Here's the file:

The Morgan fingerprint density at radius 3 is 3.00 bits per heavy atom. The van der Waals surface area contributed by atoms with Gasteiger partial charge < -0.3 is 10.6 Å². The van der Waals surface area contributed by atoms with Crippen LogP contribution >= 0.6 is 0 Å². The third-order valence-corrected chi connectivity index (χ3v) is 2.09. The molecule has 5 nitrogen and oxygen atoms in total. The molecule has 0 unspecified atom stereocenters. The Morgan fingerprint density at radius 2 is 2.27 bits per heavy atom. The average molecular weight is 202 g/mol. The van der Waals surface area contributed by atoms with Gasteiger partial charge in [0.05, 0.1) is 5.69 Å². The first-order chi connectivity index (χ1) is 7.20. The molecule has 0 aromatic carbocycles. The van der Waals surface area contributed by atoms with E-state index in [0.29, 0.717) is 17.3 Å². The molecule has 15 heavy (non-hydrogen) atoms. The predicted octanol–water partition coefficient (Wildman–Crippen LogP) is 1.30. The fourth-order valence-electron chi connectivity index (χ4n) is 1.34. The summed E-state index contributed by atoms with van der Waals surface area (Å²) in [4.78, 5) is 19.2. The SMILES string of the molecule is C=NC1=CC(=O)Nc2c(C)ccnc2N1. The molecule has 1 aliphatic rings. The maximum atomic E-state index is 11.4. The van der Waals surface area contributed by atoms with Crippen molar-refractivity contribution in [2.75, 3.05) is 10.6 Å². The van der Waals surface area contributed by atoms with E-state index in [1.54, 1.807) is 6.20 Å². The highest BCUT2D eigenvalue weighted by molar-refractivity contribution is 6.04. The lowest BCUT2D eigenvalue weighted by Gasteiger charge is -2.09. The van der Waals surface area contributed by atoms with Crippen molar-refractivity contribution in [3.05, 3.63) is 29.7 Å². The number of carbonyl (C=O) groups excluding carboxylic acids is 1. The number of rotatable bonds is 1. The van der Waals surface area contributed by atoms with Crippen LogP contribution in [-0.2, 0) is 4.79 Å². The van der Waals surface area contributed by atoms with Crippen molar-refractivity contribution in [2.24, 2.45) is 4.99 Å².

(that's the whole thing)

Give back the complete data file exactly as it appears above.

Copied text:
The Morgan fingerprint density at radius 3 is 3.00 bits per heavy atom. The van der Waals surface area contributed by atoms with Gasteiger partial charge < -0.3 is 10.6 Å². The van der Waals surface area contributed by atoms with Crippen LogP contribution >= 0.6 is 0 Å². The third-order valence-corrected chi connectivity index (χ3v) is 2.09. The molecule has 5 nitrogen and oxygen atoms in total. The molecule has 0 unspecified atom stereocenters. The Morgan fingerprint density at radius 2 is 2.27 bits per heavy atom. The average molecular weight is 202 g/mol. The van der Waals surface area contributed by atoms with Gasteiger partial charge in [0.05, 0.1) is 5.69 Å². The first-order chi connectivity index (χ1) is 7.20. The molecule has 0 aromatic carbocycles. The van der Waals surface area contributed by atoms with E-state index in [0.29, 0.717) is 17.3 Å². The molecule has 15 heavy (non-hydrogen) atoms. The predicted octanol–water partition coefficient (Wildman–Crippen LogP) is 1.30. The fourth-order valence-electron chi connectivity index (χ4n) is 1.34. The summed E-state index contributed by atoms with van der Waals surface area (Å²) in [4.78, 5) is 19.2. The SMILES string of the molecule is C=NC1=CC(=O)Nc2c(C)ccnc2N1. The molecule has 1 aliphatic rings. The maximum atomic E-state index is 11.4. The van der Waals surface area contributed by atoms with Crippen molar-refractivity contribution in [2.75, 3.05) is 10.6 Å². The van der Waals surface area contributed by atoms with E-state index in [1.54, 1.807) is 6.20 Å². The highest BCUT2D eigenvalue weighted by molar-refractivity contribution is 6.04. The lowest BCUT2D eigenvalue weighted by Gasteiger charge is -2.09. The van der Waals surface area contributed by atoms with Crippen molar-refractivity contribution in [3.05, 3.63) is 29.7 Å². The number of carbonyl (C=O) groups excluding carboxylic acids is 1. The number of rotatable bonds is 1. The van der Waals surface area contributed by atoms with Crippen LogP contribution in [-0.2, 0) is 4.79 Å². The van der Waals surface area contributed by atoms with Crippen molar-refractivity contribution in [2.24, 2.45) is 4.99 Å².